Use of smart card technology puts Texas system on the cutting edge
Project's flexible approach fits needs of rural facilities
"Interoperability, how to get one system to talk to another is one of the hottest topics in health care today, and a challenge that every hospital and health system must face in some fashion," says Shannon Calhoun, executive director for the Southeast Texas Hospital System (STHS), a Goliad-based organization.
An organization's needs and priorities, she adds, will determine exactly how it approaches that challenge. In the case of STHS, which is made up of eight independent hospitals, five of which are rural, the goal is "to create economy of scale and scope, while allowing our hospitals to maintain autonomy," Calhoun says. "This is not a system that owns a bunch of hospitals, but a group of hospitals that owns a system."
In rural communities, there typically is not enough patient volume to support the infrastructure required for cutting-edge technology projects, she points out, which is one of the reasons for such collaborations.
"If we can do it better together, then why not," Calhoun adds. "It doesn't change how each of [the hospitals] operates."
STHS received a Healthy Communities Access Program (HCAP) grant from the federal Health Resources and Services Administration (HRSA) in late September 2005, she says, which provided an infusion of funding for endeavors that "create through efficiency, quality or access, services for the uninsured and under-insured."
"It's generally a three-year grant, but we were at the end of the program, so we only got two years," Calhoun explains. "Then the federal funding didn't pass, so we only got the first-year funding.
"We consolidated and refocused our efforts, and started in January 2006, with an Aug. 31 deadline," she adds. "So we had eight months to spend [the grant money]."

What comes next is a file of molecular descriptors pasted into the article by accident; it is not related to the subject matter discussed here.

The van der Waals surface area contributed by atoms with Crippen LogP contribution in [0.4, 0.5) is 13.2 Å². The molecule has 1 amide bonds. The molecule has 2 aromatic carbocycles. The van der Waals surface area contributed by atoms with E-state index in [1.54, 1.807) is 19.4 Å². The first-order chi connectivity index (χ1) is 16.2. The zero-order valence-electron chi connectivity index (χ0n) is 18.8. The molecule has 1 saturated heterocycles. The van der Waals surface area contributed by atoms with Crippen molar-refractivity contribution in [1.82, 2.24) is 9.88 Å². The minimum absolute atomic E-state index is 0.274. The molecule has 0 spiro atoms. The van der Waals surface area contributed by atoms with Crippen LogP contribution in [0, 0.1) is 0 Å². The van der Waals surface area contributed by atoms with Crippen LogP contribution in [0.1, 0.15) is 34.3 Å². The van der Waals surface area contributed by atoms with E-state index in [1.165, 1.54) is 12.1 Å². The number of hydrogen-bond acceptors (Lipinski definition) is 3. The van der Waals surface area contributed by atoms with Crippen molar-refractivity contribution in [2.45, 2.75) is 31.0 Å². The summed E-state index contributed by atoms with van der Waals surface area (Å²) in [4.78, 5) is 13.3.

Among several other HCAP projects, an STHS technology team had looked at creating an electronic medical record (EMR), a smart card, and a data repository, Calhoun says, but time constraints led to the elimination of the EMR project.
"We focused on establishing the foundation of the data repository and initiating and moving forward as much as possible with the smart card project," she says.
By the end of the funding period, STHS was set to have five hospitals connected through software to a central data repository, to "allow patients to carry a card with a microprocessor chip that will have their personal health summary," Calhoun says.
"It is a wonderful approach to a win-win for patients, providers, and stakeholders," she says. "It's a different win for each, but in all it means better quality and better access."
The STHS initiative is "the first live RHIO [regional health information organization] completely relying on smart card technology as the RHIO backbone," notes Vicky Judd, director of marketing for HealthMeans Inc., the vendor that worked with the health care system. "It will be the second-largest live health care smart card project in the country to date."
The STHS smart card
While there are "a host of things" a smart card can provide, from creating customer loyalty to achieving efficiencies in the registration process, STHS's approach is probably different than that of most organizations, Calhoun says. "Our focus has been that we wanted regional, portable access to patient information.
"We want to have it across multiple hospitals, with a regional community logo that is like a watermark," she explains. "Our hospitals have a choice of how to interface, how they want it to flow in their process. It's not rigid. It's about automating what you're doing well, and there is also the opportunity to improve through automation what is not working well."
Each of the STHS hospitals has addressed the question of interoperability differently, Calhoun points out. "There are commercial health information systems and there are proprietary health information systems. One hospital has a programmer in-house who is writing an HL7 interface."